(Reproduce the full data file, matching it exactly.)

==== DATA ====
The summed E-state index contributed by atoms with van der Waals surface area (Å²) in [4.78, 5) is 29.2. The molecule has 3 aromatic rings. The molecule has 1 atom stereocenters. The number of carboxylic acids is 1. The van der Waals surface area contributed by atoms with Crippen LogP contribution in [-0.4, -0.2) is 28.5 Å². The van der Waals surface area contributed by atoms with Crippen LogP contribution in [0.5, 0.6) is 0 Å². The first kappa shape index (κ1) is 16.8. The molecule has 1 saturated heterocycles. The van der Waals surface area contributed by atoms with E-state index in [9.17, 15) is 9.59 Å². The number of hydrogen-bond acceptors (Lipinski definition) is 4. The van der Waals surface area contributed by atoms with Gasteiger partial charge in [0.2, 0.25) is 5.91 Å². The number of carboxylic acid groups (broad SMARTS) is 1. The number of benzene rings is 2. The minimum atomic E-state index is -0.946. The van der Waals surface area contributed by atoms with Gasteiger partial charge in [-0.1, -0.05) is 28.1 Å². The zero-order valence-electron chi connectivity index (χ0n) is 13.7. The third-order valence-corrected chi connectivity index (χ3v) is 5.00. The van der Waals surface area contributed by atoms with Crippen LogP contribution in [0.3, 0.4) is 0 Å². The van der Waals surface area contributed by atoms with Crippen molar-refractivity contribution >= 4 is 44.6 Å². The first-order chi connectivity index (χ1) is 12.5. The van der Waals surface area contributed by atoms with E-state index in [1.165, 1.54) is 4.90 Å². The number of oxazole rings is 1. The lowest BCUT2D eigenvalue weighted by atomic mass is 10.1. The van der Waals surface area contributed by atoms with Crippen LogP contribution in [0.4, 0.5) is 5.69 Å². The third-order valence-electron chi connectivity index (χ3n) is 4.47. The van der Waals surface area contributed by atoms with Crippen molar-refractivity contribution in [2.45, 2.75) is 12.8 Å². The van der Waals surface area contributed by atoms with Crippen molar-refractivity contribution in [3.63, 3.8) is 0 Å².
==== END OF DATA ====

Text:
The summed E-state index contributed by atoms with van der Waals surface area (Å²) in [4.78, 5) is 29.2. The molecule has 3 aromatic rings. The molecule has 1 atom stereocenters. The number of carboxylic acids is 1. The van der Waals surface area contributed by atoms with Crippen LogP contribution in [-0.4, -0.2) is 28.5 Å². The van der Waals surface area contributed by atoms with Crippen LogP contribution in [0.5, 0.6) is 0 Å². The first kappa shape index (κ1) is 16.8. The molecule has 1 saturated heterocycles. The van der Waals surface area contributed by atoms with E-state index in [9.17, 15) is 9.59 Å². The number of hydrogen-bond acceptors (Lipinski definition) is 4. The van der Waals surface area contributed by atoms with Gasteiger partial charge in [0.2, 0.25) is 5.91 Å². The number of carboxylic acid groups (broad SMARTS) is 1. The number of benzene rings is 2. The minimum atomic E-state index is -0.946. The van der Waals surface area contributed by atoms with Gasteiger partial charge in [-0.1, -0.05) is 28.1 Å². The zero-order valence-electron chi connectivity index (χ0n) is 13.7. The third-order valence-corrected chi connectivity index (χ3v) is 5.00. The van der Waals surface area contributed by atoms with Crippen LogP contribution in [0.3, 0.4) is 0 Å². The van der Waals surface area contributed by atoms with Crippen molar-refractivity contribution >= 4 is 44.6 Å². The first-order chi connectivity index (χ1) is 12.5. The van der Waals surface area contributed by atoms with E-state index in [1.165, 1.54) is 4.90 Å². The number of oxazole rings is 1. The lowest BCUT2D eigenvalue weighted by atomic mass is 10.1. The van der Waals surface area contributed by atoms with Crippen LogP contribution in [0.4, 0.5) is 5.69 Å². The third-order valence-electron chi connectivity index (χ3n) is 4.47. The van der Waals surface area contributed by atoms with Crippen molar-refractivity contribution in [2.45, 2.75) is 12.8 Å². The van der Waals surface area contributed by atoms with Crippen molar-refractivity contribution in [3.63, 3.8) is 0 Å².